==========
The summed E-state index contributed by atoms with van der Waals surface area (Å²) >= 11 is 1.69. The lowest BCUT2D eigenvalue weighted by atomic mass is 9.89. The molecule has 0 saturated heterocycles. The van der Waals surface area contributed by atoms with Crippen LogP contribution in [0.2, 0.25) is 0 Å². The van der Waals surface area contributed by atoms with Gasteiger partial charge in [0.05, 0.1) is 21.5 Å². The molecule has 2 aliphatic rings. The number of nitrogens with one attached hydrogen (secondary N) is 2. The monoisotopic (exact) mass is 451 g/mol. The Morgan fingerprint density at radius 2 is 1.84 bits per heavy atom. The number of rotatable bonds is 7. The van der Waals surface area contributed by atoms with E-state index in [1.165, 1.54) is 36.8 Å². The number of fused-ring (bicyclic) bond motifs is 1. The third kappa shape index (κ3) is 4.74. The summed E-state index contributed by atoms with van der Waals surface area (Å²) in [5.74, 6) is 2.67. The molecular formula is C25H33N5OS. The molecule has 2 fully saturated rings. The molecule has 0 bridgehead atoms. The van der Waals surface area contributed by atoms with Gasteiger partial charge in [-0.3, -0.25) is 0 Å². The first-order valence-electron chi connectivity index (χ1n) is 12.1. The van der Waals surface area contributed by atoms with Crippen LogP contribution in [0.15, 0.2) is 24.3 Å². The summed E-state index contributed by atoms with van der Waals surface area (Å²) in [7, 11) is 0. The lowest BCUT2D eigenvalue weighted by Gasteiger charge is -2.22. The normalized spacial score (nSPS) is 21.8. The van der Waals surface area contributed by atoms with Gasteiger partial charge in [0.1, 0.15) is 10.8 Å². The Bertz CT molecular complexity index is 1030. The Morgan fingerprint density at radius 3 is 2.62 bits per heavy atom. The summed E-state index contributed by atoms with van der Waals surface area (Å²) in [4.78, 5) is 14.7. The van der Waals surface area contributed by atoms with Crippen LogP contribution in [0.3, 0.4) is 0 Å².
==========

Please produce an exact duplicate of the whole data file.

The summed E-state index contributed by atoms with van der Waals surface area (Å²) >= 11 is 1.69. The lowest BCUT2D eigenvalue weighted by atomic mass is 9.89. The molecule has 0 saturated heterocycles. The van der Waals surface area contributed by atoms with Crippen LogP contribution in [0.2, 0.25) is 0 Å². The van der Waals surface area contributed by atoms with Gasteiger partial charge in [0.05, 0.1) is 21.5 Å². The molecule has 2 aliphatic rings. The number of nitrogens with one attached hydrogen (secondary N) is 2. The monoisotopic (exact) mass is 451 g/mol. The Morgan fingerprint density at radius 2 is 1.84 bits per heavy atom. The number of rotatable bonds is 7. The van der Waals surface area contributed by atoms with E-state index in [1.165, 1.54) is 36.8 Å². The number of fused-ring (bicyclic) bond motifs is 1. The third kappa shape index (κ3) is 4.74. The summed E-state index contributed by atoms with van der Waals surface area (Å²) in [5.74, 6) is 2.67. The molecular formula is C25H33N5OS. The molecule has 2 fully saturated rings. The molecule has 0 bridgehead atoms. The van der Waals surface area contributed by atoms with Gasteiger partial charge in [-0.3, -0.25) is 0 Å². The first-order valence-electron chi connectivity index (χ1n) is 12.1. The van der Waals surface area contributed by atoms with Crippen LogP contribution in [0.15, 0.2) is 24.3 Å². The summed E-state index contributed by atoms with van der Waals surface area (Å²) in [7, 11) is 0. The lowest BCUT2D eigenvalue weighted by Gasteiger charge is -2.22. The normalized spacial score (nSPS) is 21.8. The van der Waals surface area contributed by atoms with Gasteiger partial charge in [0.1, 0.15) is 10.8 Å². The Bertz CT molecular complexity index is 1030. The Morgan fingerprint density at radius 3 is 2.62 bits per heavy atom. The summed E-state index contributed by atoms with van der Waals surface area (Å²) in [4.78, 5) is 14.7. The van der Waals surface area contributed by atoms with Crippen LogP contribution in [0.3, 0.4) is 0 Å².